It has been 10 years since I had my saline breast implants. I have slight rippling and one is slightly higher than other and they are too far apart. The teardrop was good for me back then, but now I am heavier and believe I should be a bit fuller and higher. I also had some trauma to the breast last week. The implant doesn't seem to be ruptured but I am very sore. Am I in a rush to have them replaced? Do you think I need to see a doctor?
Do I Need to Have 10 Year Old Saline Implants Replaced?
Doctor Answers 6
Replacing Saline Implants
Having to replace implants every 10 years is somewhat a myth. You only need to replace them if you need to, meaning if they deflate. You would know if they are leaking in about a day, as the leaking implant side would go flat. So you should only pursue surgery not because your implants might need to be replaced but because you would like to make more upper pole fullness and have more cleavage and so forth.
Reasons to replace Saline Breast Implants
No rush to get them replaced! There is a misconception floating around that implants need to be replaced every 10 years. The best I can think of is that most of the implant warranties expire after 10 years. If your breasts are soft and you are happy with them, there is no reason to consider surgery. In your case, trauma can cause a deflation, but you will definitely know if that occurs. If you are bothered by positioning, ripples, etc, that is a secondary reason to consider revision, and could be discussed with your surgeon.
Do not replace saline breast implants until they go flat!
It is urban legend that saline implants need to be replaced on a periodic basis. Unlike ruptured silicone implants, which are difficult to detect, you will know when your salines deflate. I tell my patients, it is like popping a balloon.
Older salines deflate in a few hours, today's may take a week to go flat. The reason not to routinely change the implants at 10 years is you might remove an implant that was destined to last 20 years and replace it with a new one that could leak in a year or two.
Wrinkles and malposition are an entirely different reason to have revision surgery. If these are the problems that are really bothering you and not the age of the implants, then you should consult with a cosmetic plastic surgeon to explore correction of those issues. Smooth silicone implants tend to have less problem with wrinkles than salines.
Do not undergo surgery to replace perfectly good implants. Good luck
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You don't need to do anything urgently.
Your implants do not need to be replaced for any medical reason. If a saline breast implant is leaking, you will definitely know it, because your breast will get much smaller.
There are several things you don't like about your breasts. And you will almost certainly do better with moderate plus profile or high profile cohesive silicone gel implants. So, when it is convenient for you, you can consider a revision breast augmentation.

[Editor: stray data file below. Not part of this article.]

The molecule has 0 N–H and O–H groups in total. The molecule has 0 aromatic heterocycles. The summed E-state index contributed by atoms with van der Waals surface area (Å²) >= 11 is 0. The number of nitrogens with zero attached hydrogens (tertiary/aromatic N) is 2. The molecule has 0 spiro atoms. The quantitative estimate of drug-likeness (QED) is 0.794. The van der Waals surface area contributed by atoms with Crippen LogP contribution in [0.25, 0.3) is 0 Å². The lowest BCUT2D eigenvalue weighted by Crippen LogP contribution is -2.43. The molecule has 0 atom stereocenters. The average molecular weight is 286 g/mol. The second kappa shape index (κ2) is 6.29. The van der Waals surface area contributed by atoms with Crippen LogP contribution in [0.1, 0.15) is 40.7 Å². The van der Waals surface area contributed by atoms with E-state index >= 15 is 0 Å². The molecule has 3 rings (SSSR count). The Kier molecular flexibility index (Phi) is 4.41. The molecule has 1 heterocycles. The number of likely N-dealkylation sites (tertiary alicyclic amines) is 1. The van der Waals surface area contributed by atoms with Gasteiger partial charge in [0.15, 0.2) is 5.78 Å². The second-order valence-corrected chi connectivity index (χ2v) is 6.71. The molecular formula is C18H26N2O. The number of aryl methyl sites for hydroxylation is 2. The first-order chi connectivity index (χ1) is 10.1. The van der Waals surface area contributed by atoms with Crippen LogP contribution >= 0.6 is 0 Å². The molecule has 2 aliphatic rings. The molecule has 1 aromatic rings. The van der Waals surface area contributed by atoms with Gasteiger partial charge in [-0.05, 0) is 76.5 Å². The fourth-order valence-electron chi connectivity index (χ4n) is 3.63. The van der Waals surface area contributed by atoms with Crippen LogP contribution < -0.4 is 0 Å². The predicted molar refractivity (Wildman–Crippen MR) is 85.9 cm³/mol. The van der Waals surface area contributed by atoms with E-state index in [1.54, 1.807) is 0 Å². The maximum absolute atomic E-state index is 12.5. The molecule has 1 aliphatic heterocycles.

You have time to consider all your options.
I do not believe there is any rush to have them replaced. What you describe are mostly cosmetic concerns that can be addressed whether you have surgery in one year, 5 years or ten years. As long as there is no deflation or significant pain from a capsular contracture, you can wait until the time is right for you. Make sure you are following the recommended guidelines for mammograms and breast self-exam. Best of luck.
Do I Need To Repalce My Saline Implants
It is a common misconception that implants have to be changed about every ten years. This belief is a result of an old study that showed the average lifespan of an implant was about 10-12 years. The new generation of implants are made using a much more technologically advanced manufacturing process and the lifespan of these implants is thought to be significantly longer than the older generation implants. Keep in mind that these are not a lifetime product and at some point it is likely your implants will need to be changed. The when and why is unpredicatable.
The truth is that implants should be changed if there is a problem with the implant itself, you desire a change in implant size or if you are undergoing a revision breast procedure and the implants are 'relatively' old.
The changes that you noted in your breasts can be for a number of reasons including the natural aging process. Implant rippling can become more noticeable as the breast tissue and skin thins out over time. These changes do not mean that you must have your implants exchanged. Some women will choose to adress the rippling of their saline implants by having them replaced with silicone gel implants. This is a totally elective decision.
I hope that this information is helpful. Have a wonderful day